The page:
GreenHeritage 4th case study: The mandras (paddocks) of Lemnos

The intangible cultural heritage of the “mandras” of Lemnos describes an organizational system of primary production, i.e., agriculture and animal husbandry.

Actually the “mandra” is a building with its auxiliary spaces and the agricultural and pastureland that surrounds it. But, in a broader perspective, it represents the production system of the island of Lemnos that brings together a number of environmental and cultural parameters, including biodiversity, climate, geology, traditional agricultural practices, and socio-economic structures. An entire system of buildings, pastures, agricultural production, and human relations interacts around the “mandra”, enabling mutual interaction and human survival for centuries. Its origins date back to the Byzantine period and the system it represents continues to this day to sustain the lives and needs of its practitioners, namely the “kehaghias” (plural: “kehaghiades”), who possess extraordinary skills, knowledge and techniques for managing the land and its resources. Therefore, we can say the mandra still refers to a holistic management approach that consists of practical experience and traditional knowledge, symbolic and social relations that pass from one generation to the other; it creates a unique relationship between people and their land and supports its sustainable use as part of a complex network of local social and economic relationships.

In the past, the building that bore the name “mandra” was made of stone, clay, reeds and seaweed; contemporary buildings are made of concrete and sheet metal; they are usually located in the center of the land – ζευγάρι (pair) meaning that it includes a piece of plot needing a pair of oxen to be cultivated – in a space that allows full visibility and at the same time protection from the winds. It also includes a flock of sheep and goats, the animals needed for plowing, and the ability to provide enough to support the taxation, export, and exchange economy within the community of kehaghiades. Each “pair” must have cultivated land, which is sown during the first autumn rains, and also a portion of pasture during the time when the animals are giving birth to their young or in case of adverse weather conditions. The land where a mandra is built must satisfy certain conditions: to receive sunlight during the day; to be on an inclined piece of land to drain the water from the rain; to be protected from the north winds.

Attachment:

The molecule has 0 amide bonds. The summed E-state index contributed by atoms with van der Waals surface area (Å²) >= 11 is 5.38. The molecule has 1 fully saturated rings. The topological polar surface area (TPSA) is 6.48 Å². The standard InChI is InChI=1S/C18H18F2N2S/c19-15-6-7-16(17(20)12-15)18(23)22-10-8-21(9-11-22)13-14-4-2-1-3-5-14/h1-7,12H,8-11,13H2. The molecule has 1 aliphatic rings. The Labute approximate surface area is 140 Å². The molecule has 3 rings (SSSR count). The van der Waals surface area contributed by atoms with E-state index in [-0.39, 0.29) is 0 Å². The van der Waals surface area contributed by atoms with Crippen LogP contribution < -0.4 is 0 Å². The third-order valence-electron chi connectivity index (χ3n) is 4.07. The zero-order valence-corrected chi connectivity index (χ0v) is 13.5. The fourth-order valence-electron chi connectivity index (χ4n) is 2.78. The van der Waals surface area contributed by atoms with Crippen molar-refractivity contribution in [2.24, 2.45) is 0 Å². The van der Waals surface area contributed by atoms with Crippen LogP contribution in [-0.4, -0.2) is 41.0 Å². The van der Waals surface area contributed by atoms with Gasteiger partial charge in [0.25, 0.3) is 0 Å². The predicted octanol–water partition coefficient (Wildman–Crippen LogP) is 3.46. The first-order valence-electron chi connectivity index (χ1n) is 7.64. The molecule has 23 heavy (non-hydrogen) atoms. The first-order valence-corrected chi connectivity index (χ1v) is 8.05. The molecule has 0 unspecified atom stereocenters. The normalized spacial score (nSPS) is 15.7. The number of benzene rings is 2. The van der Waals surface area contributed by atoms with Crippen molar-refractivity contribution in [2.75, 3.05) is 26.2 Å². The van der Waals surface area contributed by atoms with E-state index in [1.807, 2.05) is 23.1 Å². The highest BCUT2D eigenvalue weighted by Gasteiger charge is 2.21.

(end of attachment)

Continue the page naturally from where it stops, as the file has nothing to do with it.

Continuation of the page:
The space of the mandra in its entirety acquires meaning through the lived experience of the kehaghias, based on traditions and performative practices. Until the middle of the 20th century, it was a hierarchical and conflicting space where each part acquired its role within a very complex social system. The mandra, the size of the “pair”, lies between the social limits of the village and the non-human space of nature. It is a liminal space where a series of “magical” and religious paradoxes can be achieved: the entrance to the “mandra”, usually crossed with the blood of animals, had a display of the tools of the kehaghias and was the centre of a series of celebrations, festivals and religious beliefs and practices, all related to the connection among people and their environment.

The effects of CC and the importance of maintaining ICH were pursued under the “Terra Lemnia” project,. This was a project that started in 2017 and ended in 2022; it was funded by the MAVA Nature Foundation under Strategy M6 “Biodiversity loss due to abandonment of cultural practices” and was and was implemented by, among others, the University of the Aegean. Extensive work by specialists in agriculture, animal husbandry, biology, environmental science, etc. was carried out as part of the “Terra Lemnia” project, resulting in a wide range of scientific reports.